Senate-approved Wilk measure draws attention to rare pediatric cancer
Senator Scott Wilk of the 21st district.
By Crystal Duan
Thursday, May 17th, 2018

The California Senate unanimously approved on Friday, a measure by Senator Scott Wilk, R-Antelope Valley, declaring May 17 Diffuse Intrinsic Pontine Glioma (DIPG) Day.

DIPG is a malignant brain tumor that affects the brain stem and is almost exclusively a pediatric disease with most children being diagnosed between the ages of five and nine. There is no one cure or therapy to effectively treat children with DIPG.

Agua Dulce resident Janet Demeter, who lost her three-year-old son Jack to DIPG, was in Sacramento to support this resolution.

Demeter is the founder of Jack’s Angels Foundation, a nonprofit corporation named after her son that has taken the lead in promoting research for this type of cancer. The foundation established the DIPG Research Fund at the Children’s Hospital Los Angeles (CHLA) in 2013 to shed light on the nature of DIPG and to find potential treatments.

“Thank you to Senator Wilk for bringing this before the California Senate,” Demeter said. “As in the case of most pediatric cancers, research dollars are scarce. With the support of the California Legislature, we can raise awareness of DIPG and importance of funding research.”

As May is Brain Tumor Awareness Month, it is a fitting time for the state Senate to call attention to the disease, Wilk said.

“Unlike other pediatric cancers, there is no cure for DIPG, so the diagnosis is heart wrenching for families and patients,” Wilk said. “By increasing awareness, we have the potential of finding successful treatment and eventually a cure.”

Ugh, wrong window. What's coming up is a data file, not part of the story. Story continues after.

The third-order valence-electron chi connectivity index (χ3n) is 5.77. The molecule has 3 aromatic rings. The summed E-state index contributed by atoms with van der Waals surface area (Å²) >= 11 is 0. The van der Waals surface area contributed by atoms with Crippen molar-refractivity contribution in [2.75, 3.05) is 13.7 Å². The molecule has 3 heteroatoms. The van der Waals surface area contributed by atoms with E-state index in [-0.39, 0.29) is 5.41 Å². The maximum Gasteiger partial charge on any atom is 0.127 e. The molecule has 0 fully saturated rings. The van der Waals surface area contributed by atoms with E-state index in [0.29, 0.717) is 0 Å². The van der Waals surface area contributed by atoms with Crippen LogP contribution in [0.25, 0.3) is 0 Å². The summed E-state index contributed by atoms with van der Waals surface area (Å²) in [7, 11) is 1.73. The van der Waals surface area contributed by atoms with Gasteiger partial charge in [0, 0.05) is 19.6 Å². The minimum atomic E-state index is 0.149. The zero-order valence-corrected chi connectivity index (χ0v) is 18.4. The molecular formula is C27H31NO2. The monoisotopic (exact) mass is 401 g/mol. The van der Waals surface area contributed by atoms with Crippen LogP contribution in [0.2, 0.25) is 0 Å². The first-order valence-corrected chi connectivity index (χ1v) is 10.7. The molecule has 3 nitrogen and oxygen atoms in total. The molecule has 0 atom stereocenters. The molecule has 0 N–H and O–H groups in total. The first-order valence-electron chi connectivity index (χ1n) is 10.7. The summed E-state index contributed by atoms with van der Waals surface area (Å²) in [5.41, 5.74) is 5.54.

About the author

Crystal Duan

Crystal Duan

Senator Scott Wilk of the 21st district.

Senate-approved Wilk measure draws attention to rare pediatric cancer

The California Senate unanimously approved on Friday, a measure by Senator Scott Wilk, R-Antelope Valley, declaring May 17 Diffuse Intrinsic Pontine Glioma (DIPG) Day.

DIPG is a malignant brain tumor that affects the brain stem and is almost exclusively a pediatric disease with most children being diagnosed between the ages of five and nine. There is no one cure or therapy to effectively treat children with DIPG.

Agua Dulce resident Janet Demeter, who lost her three-year-old son Jack to DIPG, was in Sacramento to support this resolution.

Demeter is the founder of Jack’s Angels Foundation, a nonprofit corporation named after her son that has taken the lead in promoting research for this type of cancer. The foundation established the DIPG Research Fund at the Children’s Hospital Los Angeles (CHLA) in 2013 to shed light on the nature of DIPG and to find potential treatments.

“Thank you to Senator Wilk for bringing this before the California Senate,” Demeter said. “As in the case of most pediatric cancers, research dollars are scarce. With the support of the California Legislature, we can raise awareness of DIPG and importance of funding research.”

As May is Brain Tumor Awareness Month, it is a fitting time for the state Senate to call attention to the disease, Wilk said.

“Unlike other pediatric cancers, there is no cure for DIPG, so the diagnosis is heart wrenching for families and patients,” Wilk said. “By increasing awareness, we have the potential of finding successful treatment and eventually a cure.”